The effects of agrarian crisis are most severe on agricultural labourers and have to be counted with immediate effect. Not only do they not have land today; even the land for housesite is being diverted to other uses. Also, there is a decline in the number of workdays available in agriculture, which is their only means of livelihood. In 1991 they could get 100 days of work a year on a farm; today they get work for only 57 days or less while their number has grown from 7.4 crore to 10.7 crores in the same period. They do not have alternative employment. As a result, rural unemployment has grown from 5.3 to 9.3 per cent. Many were forced to migrate; 27.3 per cent of the migrants were cultivators and 28.2 per cent were agricultural labour, according to the government’s own figures. This has led to the wages of agricultural workers either remaining stagnant or falling over the last decade or so. Although the AIAWU has taken up wage struggle in most states consistently, notably in Kerala, Andhra Pradesh, Tamilnadu, Tripura and Punjab, we should not lose sight of their need in the coming days.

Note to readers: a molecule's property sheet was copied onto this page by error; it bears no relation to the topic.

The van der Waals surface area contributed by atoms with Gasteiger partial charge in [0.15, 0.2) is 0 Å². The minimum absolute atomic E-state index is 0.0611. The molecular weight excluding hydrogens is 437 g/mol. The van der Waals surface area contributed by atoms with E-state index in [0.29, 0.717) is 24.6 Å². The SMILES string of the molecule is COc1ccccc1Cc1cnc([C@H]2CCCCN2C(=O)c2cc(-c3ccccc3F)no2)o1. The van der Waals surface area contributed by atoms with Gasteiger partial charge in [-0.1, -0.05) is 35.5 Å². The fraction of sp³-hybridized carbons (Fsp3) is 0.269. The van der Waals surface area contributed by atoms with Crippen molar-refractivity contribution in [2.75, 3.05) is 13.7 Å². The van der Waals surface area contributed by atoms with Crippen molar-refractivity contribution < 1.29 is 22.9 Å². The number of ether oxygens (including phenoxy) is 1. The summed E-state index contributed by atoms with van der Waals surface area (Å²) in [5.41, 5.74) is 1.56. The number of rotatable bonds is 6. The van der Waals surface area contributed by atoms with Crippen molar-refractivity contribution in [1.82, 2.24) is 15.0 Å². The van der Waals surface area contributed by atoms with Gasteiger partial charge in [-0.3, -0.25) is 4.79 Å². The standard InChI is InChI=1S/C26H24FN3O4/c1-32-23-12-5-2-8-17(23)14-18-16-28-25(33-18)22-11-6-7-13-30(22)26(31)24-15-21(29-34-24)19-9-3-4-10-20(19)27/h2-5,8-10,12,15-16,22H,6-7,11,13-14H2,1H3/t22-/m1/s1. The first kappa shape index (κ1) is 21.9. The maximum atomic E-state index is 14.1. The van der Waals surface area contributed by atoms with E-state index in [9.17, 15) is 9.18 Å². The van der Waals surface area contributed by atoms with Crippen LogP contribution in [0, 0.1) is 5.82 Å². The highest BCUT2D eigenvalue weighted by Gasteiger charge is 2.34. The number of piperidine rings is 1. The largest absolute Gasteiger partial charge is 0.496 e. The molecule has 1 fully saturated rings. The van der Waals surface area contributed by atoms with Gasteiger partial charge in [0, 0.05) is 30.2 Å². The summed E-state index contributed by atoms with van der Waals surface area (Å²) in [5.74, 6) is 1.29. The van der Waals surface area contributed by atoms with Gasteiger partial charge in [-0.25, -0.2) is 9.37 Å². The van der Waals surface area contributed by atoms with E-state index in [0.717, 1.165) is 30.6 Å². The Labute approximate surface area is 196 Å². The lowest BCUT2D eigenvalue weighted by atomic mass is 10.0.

So the CWC meeting expressed its serious concern over the plight of nearly half of the rural masses and has decided to work for an alternative plan of employment, for assets necessary to preserve their lives and livelihood, and for the worker peasant alliance to push forward an agenda of sustainable economic development which the present government at the centre and in many state seem not to care about.